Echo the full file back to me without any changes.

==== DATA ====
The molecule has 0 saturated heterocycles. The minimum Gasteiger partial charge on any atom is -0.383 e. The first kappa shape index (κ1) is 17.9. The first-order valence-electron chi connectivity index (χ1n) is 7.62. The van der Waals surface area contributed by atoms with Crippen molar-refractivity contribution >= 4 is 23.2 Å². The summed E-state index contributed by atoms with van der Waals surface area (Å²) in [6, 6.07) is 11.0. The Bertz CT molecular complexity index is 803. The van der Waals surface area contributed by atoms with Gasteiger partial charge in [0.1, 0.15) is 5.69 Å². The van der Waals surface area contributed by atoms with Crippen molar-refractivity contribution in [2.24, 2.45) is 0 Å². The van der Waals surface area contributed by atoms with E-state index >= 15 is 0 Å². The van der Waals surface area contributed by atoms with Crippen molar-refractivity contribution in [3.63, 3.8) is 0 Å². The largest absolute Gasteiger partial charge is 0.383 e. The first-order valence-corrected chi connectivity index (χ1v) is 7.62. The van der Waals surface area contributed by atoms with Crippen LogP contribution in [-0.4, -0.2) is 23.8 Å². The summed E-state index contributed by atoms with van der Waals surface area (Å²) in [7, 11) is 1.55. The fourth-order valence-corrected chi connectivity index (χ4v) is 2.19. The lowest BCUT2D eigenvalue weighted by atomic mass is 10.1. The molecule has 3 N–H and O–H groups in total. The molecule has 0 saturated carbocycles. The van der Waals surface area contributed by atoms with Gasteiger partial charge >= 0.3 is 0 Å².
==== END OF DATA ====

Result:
The molecule has 0 saturated heterocycles. The minimum Gasteiger partial charge on any atom is -0.383 e. The first kappa shape index (κ1) is 17.9. The first-order valence-electron chi connectivity index (χ1n) is 7.62. The van der Waals surface area contributed by atoms with Crippen molar-refractivity contribution >= 4 is 23.2 Å². The summed E-state index contributed by atoms with van der Waals surface area (Å²) in [6, 6.07) is 11.0. The Bertz CT molecular complexity index is 803. The van der Waals surface area contributed by atoms with Gasteiger partial charge in [0.1, 0.15) is 5.69 Å². The van der Waals surface area contributed by atoms with Crippen molar-refractivity contribution in [2.24, 2.45) is 0 Å². The van der Waals surface area contributed by atoms with E-state index >= 15 is 0 Å². The van der Waals surface area contributed by atoms with Crippen molar-refractivity contribution in [3.63, 3.8) is 0 Å². The largest absolute Gasteiger partial charge is 0.383 e. The first-order valence-corrected chi connectivity index (χ1v) is 7.62. The van der Waals surface area contributed by atoms with Crippen LogP contribution in [-0.4, -0.2) is 23.8 Å². The summed E-state index contributed by atoms with van der Waals surface area (Å²) in [7, 11) is 1.55. The fourth-order valence-corrected chi connectivity index (χ4v) is 2.19. The lowest BCUT2D eigenvalue weighted by atomic mass is 10.1. The molecule has 3 N–H and O–H groups in total. The molecule has 0 saturated carbocycles. The van der Waals surface area contributed by atoms with Gasteiger partial charge >= 0.3 is 0 Å².